The requirements will be applied on 31/10/2023 and will concern current and future performance years.

Detecting And Preventing Money Mules

The FCA have published their crucial findings regarding account providers’ systems and controls to fight against Money Mule activity. Money Mules are a major issue when it comes to transporting proceeds of fraud et al and the regulator is seeking ways to disrupt this enterprise. The regulator expects relevant firms to employ a commensurate and risk-based approach to assist in shoring up their platforms so as not to be victim to exploitation.

In alignment with a Home Office money mules action plan due imminently, the FCA are working to assist Financial Services firms comprehend what is expected of them and how to deploy any necessary actions.

With fraud responsible for circa 40% of all crime, mule accounts continue to be a problem. Although it was found that some firms have employed proportionate measures using innovative solutions to the issue, not all have responded with the same application and the FCA expect these firms to do more to help tackle the problem.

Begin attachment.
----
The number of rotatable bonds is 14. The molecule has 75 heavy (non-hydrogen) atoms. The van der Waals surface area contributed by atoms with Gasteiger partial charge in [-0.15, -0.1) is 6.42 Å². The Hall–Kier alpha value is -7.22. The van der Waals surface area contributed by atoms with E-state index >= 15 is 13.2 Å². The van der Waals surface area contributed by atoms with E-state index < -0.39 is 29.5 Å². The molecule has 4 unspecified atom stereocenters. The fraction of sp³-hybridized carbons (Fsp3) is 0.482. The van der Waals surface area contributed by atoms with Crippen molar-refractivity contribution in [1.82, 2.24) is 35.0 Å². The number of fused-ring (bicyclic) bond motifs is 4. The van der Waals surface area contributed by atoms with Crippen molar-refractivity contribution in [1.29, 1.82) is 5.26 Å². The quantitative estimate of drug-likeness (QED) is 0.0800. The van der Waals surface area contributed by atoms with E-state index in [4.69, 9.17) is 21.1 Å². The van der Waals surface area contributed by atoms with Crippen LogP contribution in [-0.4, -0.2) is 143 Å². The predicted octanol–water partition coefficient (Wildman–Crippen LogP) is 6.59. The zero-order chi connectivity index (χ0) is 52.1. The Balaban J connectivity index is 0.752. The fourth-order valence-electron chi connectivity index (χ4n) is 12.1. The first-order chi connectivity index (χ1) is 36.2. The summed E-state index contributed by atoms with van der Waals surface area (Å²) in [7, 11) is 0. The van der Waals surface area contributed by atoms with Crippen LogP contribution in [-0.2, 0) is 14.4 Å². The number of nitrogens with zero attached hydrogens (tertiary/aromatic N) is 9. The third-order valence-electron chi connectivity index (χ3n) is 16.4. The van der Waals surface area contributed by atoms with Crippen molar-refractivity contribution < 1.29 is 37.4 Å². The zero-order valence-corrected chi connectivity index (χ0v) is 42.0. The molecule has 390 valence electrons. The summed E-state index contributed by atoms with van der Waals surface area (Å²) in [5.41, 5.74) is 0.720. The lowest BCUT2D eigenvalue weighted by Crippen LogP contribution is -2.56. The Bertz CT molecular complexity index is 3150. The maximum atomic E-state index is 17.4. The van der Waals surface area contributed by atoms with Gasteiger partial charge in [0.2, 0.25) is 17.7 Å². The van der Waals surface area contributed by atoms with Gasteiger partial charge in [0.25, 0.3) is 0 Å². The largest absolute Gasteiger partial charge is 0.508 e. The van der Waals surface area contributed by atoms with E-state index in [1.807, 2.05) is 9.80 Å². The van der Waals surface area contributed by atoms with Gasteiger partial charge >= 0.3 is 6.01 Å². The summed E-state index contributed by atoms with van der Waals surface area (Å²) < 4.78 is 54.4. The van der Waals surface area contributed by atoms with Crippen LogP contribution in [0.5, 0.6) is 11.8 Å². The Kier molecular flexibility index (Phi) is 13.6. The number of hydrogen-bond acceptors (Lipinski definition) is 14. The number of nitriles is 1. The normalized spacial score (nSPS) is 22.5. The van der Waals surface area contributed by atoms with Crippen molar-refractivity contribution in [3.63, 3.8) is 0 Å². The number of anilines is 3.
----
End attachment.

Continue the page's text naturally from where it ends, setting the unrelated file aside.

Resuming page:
Actions expected of firms to take include reinforcing controls during onboarding, wielding enhanced transactions monitoring and honing reporting mechanisms to enable rapid action. They also anticipate firms to proactively elevate consumer awareness about potential risks of Money Mules. The regulator, in any instance of identifying any firm failing to maintain requisite systems and controls, will without any doubt, employ their full regulatory tools including enforcement action.

Artificial Intelligence (Ai) & Machine Learning

The FCA has published feedback statement on input received regarding how supervisory authorities should support safe and responsible affectation of AI in UK Financial Services.

The feedback includes:

  • Potential benefits and risks regarding the employment of AI in UK Financial Services.
  • How the current framework applies.
  • Whether additional elucidation of existing regulations may be of benefit.
  • How policy can best underpin further safe and responsible AI adoption.

FCA Statement Re-Natwest Group

Following the issues regarding NatWest and Coutts earlier this year in relation to the closure of the former Ukip leader’s, Mr Nigel Farage, bank account the FCA has conducted a review and have highlighted potential regulatory breaches and several areas where improvement is necessary. These include:

  • The firms’ procedures, systems and controls when contemplating potential account closures.
  • How the firm handle customer complaints.
  • The assignment of responsibilities and effectiveness of the firms’ governance structure.

The investigation continues but the above provides some clear pointers as to changes needed not just in Natwest but also in other similar firms where this may also be highly relevant.